Times 28285 – His is a double!

No fewer than four double definitions (DDs) here and plenty of deletion too, certainly contributory factors to making this a rather easy offering. Only the papal mini-bull held me up to any extent, but even that was pretty tractable. As a bull – of whatever size – should be.



1 Transport lots of collected works (9)
6 Herb associated with Don in Essex town (5)
BASIL – if you add DON you get BASILDON, famous for its stationery
9 Reliable fellow‘s powerful tugboat? (5,2,8)
TOWER OF STRENGTH – well, a powerful tug might be called a ‘tow-er’ of strength
10 Ready to work briefly at one time with everyone (2,4)
11 Rodgers and Hart song: low, low number (4,4)
BLUE MOON – first published in 1934, this song is the unofficial anthem of Manchester City, whose hapless defending in what should have been the final minutes of their match against Madrid means that Liverpool may win the quadruple. For a lifelong Manchester United fan, I can’t tell you how painful that prospect is.
13 Potential difficulties from Moscow and far north somehow (3,2,5)
14 Extremely short, angular celebrity (4)
STAR – S[hor]T A[ngula]R
16 High liver from Central Tibet? Wrong (4)
IBEX – [t]IBE[t] X
17 Plant one of many used in café (6,4)
FRENCH BEAN – café is French for coffee, so you would find many beans (not just one) in a cup or pot, say
19 King and knight in order losing heads for model (8)
20 Car attendant (6)
ESCORT – DD; the first of two Fords in the puzzle and the first of three automotive clues
23 Trivial insolence; quaint variety (15)
24 Course records gaining award (5)
EPSOM – EPS (extended play, for those under 40) OM (Order of Merit)
25 Station wagon, say, in race, overturned (6,3)
ESTATE CAR – STATE (say) in RACE reversed


1 Surpass alfresco party (5)
2 Few sense concern about press meetings (4,11)
3 Two sentences for the avian community (8)
BIRDLIFE – BIRD and LIFE are both slang for jail terms
4 Very loud, but ultimately quiet (4)
SOFT – SO F [bu]T
5 Camp clearing (10)
6 Papal letters bishop cut up (6)
BREVES – B SEVER reversed; bullocks, as it were…
7 Ram, potentially, indicator of 50s Ford car (4,2,3,6)
SIGN OF THE ZODIAC – the Ford Zodiac (originally Zephyr Zodiac) was launched in 1953
8 Most of Rheingold arranged with new, alternative opera name (9)
LOHENGRIN – RHEINGOL[d] N*; Lohengrin is not part of the Ring Cycle, as Rheingold is – just another opera from Wagner. Me, I care little for the music or the man.
12 Reporting from 2 maybe sinking beers during short trip (10)
JOURNALESE – ALES in JOURNE[y]; with a cross-reference to 2d
13 Reportedly cold, long for one to supply wood (5,4)
CHILE PINE – sounds like ‘chilly’ (sort of) PINE (long – as for the fjords)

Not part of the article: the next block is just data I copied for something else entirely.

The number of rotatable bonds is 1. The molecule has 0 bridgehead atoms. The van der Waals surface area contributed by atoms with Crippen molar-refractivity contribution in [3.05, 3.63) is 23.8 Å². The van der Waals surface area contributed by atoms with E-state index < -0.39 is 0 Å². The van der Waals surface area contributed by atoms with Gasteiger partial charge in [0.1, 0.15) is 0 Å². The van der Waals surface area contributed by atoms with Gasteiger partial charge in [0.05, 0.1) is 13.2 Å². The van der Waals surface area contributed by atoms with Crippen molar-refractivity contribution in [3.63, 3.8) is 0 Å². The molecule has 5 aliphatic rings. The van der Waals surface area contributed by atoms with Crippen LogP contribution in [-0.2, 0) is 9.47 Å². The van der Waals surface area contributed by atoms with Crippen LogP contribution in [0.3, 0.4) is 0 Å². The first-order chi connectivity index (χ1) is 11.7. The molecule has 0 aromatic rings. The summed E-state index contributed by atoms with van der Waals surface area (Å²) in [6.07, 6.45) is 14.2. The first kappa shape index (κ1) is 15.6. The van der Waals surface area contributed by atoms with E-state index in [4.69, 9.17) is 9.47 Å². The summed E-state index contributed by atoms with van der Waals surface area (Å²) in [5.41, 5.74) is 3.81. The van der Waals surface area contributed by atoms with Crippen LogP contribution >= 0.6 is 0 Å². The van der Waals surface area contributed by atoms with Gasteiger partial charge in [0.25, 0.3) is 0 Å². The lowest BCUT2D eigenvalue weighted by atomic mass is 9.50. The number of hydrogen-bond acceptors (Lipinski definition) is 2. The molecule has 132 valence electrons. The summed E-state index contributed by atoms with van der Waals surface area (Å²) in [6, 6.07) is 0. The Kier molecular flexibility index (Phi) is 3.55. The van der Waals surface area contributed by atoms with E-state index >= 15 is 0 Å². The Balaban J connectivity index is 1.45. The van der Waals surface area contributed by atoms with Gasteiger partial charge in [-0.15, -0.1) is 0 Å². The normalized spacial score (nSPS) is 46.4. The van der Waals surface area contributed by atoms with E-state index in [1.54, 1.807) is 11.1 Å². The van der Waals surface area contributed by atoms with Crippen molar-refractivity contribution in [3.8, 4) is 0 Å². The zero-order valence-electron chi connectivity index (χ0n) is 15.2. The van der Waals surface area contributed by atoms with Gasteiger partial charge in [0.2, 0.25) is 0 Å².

15 Brown’s old joke (8)
18 Hoover, say, setting me back about £25 (6)
EPONYM – ME reversed around PONY (25 quid); the vacuum cleaner is named after Mr Hoover (not J Edgar)
21 He lays slates, 50 in a row (5)
22 Ashes of the French saint (4)

51 comments on “Times 28285 – His is a double!”

  1. CHILE the country sounds nothing like “chilly” the way I say it…I assume that is where the PINE comes from. We had EPONYM very recently somewhere, and PONY for £25, so that was a lot easier than it might otherwise have been. 26 minutes for me. Got held up at the end by SIGN OF THE ZODIAC since my knowledge for 50s Ford is limited and I thought “ram” was just sign. Curiously, “ram” is actually Chrysler/Dodge’s logo not Ford, but I was thinking to clever by half.
  2. Had my fingers crossed over CHILE PINE, BREVES and FRENCH BEAN, but the rest of this went in at a first glance – 5:31.

    I really liked the anagram for INCONSEQUENTIAL.

  3. Fell short on BREVES, EPONYM and EXEMPLAR. The latter was my COD — would have been great if I could have solved it. Was Rex Templar Simon’s ne’er-do-well brother?
  4. 17 minutes, which is about as fast as things get for me when annotating my print-out to indicate parsing and definitions. But like others I had fingers crossed for a few unknowns: CHILE PINE, BREVES and above all FRENCH BEAN which I’m still not entirely sure works. We needed a K for the pangram.
  5. Straightforward enough if you remember LOHINGREN from previous puzzles. Personally I remembered it as LEHINGRON. Elsewhere I thought Status Quo were making an appearance when I thought “low, low number” was going to be Down Down. However it turned out the only Down Down was me on the leaderboard!
  6. Sweet Basil, which her tears kept ever wet.

    Don’t ask what she buried in the basil.
    15 mins pre-brekker, so very gentle. The long ones were fun.
    LOI was the French Bean which pushes the envelope a tad.
    Thanks setter and U.

  7. 14 minutes with LOI FRENCH BEAN, which I’d thought of earlier on, but wasn’t quite sure enough of. COD in this puzzle in memory of Henry Ford, SIGN OF THE ZODIAC. I remember an early girlfriend showing up in her Dad’s Zephyr Zodiac as I arrived in my Ford Popular 100E. I should have known then she was out of my league. Will United avoid relegation next year, by the way, U? Nice Monday confidence builder. Thank you U and setter.
    1. I just hope they get rid of Ronaldo and Cavani and attempt to build a team and a style.

      I’ve always liked Ancelotti (and Madrid), so will wake early to watch the European Cup final.